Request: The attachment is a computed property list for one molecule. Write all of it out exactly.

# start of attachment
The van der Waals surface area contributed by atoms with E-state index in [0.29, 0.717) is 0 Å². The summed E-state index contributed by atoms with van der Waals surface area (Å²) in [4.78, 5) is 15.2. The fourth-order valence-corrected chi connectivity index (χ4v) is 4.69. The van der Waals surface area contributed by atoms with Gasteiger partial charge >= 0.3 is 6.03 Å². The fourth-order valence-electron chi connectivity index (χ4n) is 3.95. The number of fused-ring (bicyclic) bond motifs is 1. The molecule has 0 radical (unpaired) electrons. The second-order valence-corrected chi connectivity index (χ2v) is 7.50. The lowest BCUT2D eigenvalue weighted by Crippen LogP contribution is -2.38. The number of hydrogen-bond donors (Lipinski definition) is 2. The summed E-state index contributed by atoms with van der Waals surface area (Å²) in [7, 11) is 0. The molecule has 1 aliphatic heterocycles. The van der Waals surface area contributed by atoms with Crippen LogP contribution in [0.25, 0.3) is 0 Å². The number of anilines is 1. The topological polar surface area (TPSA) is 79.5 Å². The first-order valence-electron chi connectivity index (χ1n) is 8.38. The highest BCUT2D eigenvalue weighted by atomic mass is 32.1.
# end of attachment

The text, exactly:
The van der Waals surface area contributed by atoms with E-state index in [0.29, 0.717) is 0 Å². The summed E-state index contributed by atoms with van der Waals surface area (Å²) in [4.78, 5) is 15.2. The fourth-order valence-corrected chi connectivity index (χ4v) is 4.69. The van der Waals surface area contributed by atoms with Gasteiger partial charge >= 0.3 is 6.03 Å². The fourth-order valence-electron chi connectivity index (χ4n) is 3.95. The number of fused-ring (bicyclic) bond motifs is 1. The molecule has 0 radical (unpaired) electrons. The second-order valence-corrected chi connectivity index (χ2v) is 7.50. The lowest BCUT2D eigenvalue weighted by Crippen LogP contribution is -2.38. The number of hydrogen-bond donors (Lipinski definition) is 2. The summed E-state index contributed by atoms with van der Waals surface area (Å²) in [7, 11) is 0. The molecule has 1 aliphatic heterocycles. The van der Waals surface area contributed by atoms with Crippen LogP contribution in [0.25, 0.3) is 0 Å². The number of anilines is 1. The topological polar surface area (TPSA) is 79.5 Å². The first-order valence-electron chi connectivity index (χ1n) is 8.38. The highest BCUT2D eigenvalue weighted by atomic mass is 32.1.